Student fasting on Yom Kippur disrupted by coursework, scheduling

Melisa Soysal
Melisa Soysal/THE REVIEW
Some Jewish students, used to getting school off for the high holiday, have met frustrating barriers to worship in college.

BY
Senior Reporter

Breakfast comes late for some on the high holy day of Yom Kippur.

After the final words of the Neilah service, hungry students at the Hillel building flocked to the buffet spread to finally get some food after 25 hours without so much as water.

This Wednesday, Sept. 19 marked the Jewish new year, a day of a fasting and atonement. Though the most important holiday to practicing Jewish students, university policy toward religious absences leaves much to be desired for those who take off class to pray.

Senior Hannah Greenberg, the president of Hillel student life, had just broken her fast after the sundown service. Though starving, she was worried about her classwork and an internship, which she said is a common stress for students that observe the holiday.

Before coming to the university, Greenberg didn’t have school on Jewish holidays. But now Greenberg said she is used to having to make a choice between practicing her faith and going to class.

Greenberg had help from the Hillel services in requesting classes off, but emailing professors or the dean of students can be intimidating. She said nothing is done intentionally to give religious students work on holy days, but she believes professors need to be more accommodating to their students.

“No one wants to be in a four-hour biology lab if they’re fasting,” she said. “Sometimes the professors don’t even know [about Yom Kippur], for freshmen for the first time not having school off it can be intimidating to ask.”

Rabbi Nick Renner of the university Hillel foundation finally sat down after finishing a long day of prayer services for students and faculty while fasting. He explained that Yom Kippur is a day of atonement, when the individual and community wipe the slate clean of sins in redemption. The high holidays begin with Rosh Hashanah in celebration of the Jewish new year, punctuated by a day of fasting with Yom Kippur.

Ideally, he believes no classes should be held on major Jewish holidays out of respect for the tradition. But when it comes to academic policy, he leaves it up to administrators who better understand how to procedurally apply a system to respect Jewish students.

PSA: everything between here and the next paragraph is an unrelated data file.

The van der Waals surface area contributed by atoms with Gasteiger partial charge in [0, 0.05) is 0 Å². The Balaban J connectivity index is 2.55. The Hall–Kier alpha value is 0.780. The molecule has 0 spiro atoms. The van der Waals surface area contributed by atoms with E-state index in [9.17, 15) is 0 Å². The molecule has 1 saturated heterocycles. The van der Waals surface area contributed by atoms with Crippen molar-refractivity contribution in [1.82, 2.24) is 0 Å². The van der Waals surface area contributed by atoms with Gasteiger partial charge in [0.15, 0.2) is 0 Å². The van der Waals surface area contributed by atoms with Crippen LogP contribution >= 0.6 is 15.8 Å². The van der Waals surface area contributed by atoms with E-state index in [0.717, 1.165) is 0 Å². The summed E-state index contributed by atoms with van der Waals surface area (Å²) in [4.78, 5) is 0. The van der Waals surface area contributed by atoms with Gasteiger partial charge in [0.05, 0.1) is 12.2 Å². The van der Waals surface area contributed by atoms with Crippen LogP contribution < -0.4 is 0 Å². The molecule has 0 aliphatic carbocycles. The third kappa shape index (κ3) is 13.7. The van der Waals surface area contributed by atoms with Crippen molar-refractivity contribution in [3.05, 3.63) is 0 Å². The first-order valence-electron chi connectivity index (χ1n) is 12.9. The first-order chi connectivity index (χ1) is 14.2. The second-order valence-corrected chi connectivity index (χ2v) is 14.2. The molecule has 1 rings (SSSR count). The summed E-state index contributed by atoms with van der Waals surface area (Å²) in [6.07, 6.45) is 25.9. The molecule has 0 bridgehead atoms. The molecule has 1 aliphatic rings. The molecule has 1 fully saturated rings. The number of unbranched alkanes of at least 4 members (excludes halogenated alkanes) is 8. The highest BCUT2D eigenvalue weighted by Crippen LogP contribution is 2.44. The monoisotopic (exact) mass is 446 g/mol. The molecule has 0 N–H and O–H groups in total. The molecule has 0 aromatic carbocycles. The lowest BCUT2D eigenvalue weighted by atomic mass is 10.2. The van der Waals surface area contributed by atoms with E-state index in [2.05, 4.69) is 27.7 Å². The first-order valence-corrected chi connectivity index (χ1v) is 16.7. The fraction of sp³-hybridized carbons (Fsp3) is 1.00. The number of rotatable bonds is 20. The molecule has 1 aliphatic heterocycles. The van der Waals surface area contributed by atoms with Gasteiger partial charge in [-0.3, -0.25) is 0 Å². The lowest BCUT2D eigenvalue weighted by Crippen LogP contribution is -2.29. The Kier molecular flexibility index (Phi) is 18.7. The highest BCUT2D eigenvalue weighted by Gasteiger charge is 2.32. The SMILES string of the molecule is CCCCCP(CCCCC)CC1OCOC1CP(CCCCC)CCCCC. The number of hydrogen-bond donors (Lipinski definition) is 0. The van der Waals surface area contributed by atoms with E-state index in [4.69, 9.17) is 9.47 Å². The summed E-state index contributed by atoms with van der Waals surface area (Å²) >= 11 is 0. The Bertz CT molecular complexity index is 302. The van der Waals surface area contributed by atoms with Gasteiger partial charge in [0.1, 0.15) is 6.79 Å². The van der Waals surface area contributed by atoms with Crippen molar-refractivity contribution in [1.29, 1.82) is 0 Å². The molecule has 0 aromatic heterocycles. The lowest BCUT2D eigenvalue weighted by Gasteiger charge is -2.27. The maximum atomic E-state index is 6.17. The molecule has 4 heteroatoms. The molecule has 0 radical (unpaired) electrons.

“Any possible measure to make it easier for students [would be welcome],” Renner said. “Every effort should be taken.”

Also enjoying his first food in a day was sophomore Jeremy Davis. Davis has had problems with how he was treated for celebrating Jewish holidays in the past. He said it is common to have professors who have scheduled exams on Yom Kippur not realizing there’s an important holiday that day.

One professor in particular would not respond to his emails to ask for class off and only talked to him in person, saying she doesn’t believe students that only email to request absence.

“I told her that was insulting,” Davis said.”No matter what I’m still going to happily observe, but I would love to be respected.”

Davis believes the two month winter break is somewhat absurd. Everyone gets to take off for Christmas, but a break that rivals the length of summer vacation is just a ploy to add a January term, Davis said. Why not take a couple of the days from the winter break to be used for religious holidays, Jewish or otherwise, throughout the year, he asked?

Davis and Greenberg both agreed that even a simple email to notify students and faculty about important holidays would make things better.

The dean of students office sends out a religious absence reminder at the beginning of the semester, which specifically mentions high Jewish holidays.

Even still, both Davis and Greenberg believe a letter from President Dennis Assanis himself would help professors be mindful, and educate students about holidays, both Jewish and otherwise.

“Even though we’re not in class, that doesn’t mean we’re having a celebration, we’re praying” Davis said. “[To show support] if President Assanis sent out emails to all of UD before major holidays it would help. Profs could be informed and re-schedule assignments, students would learn about the holidays, it would be educational to everyone.”

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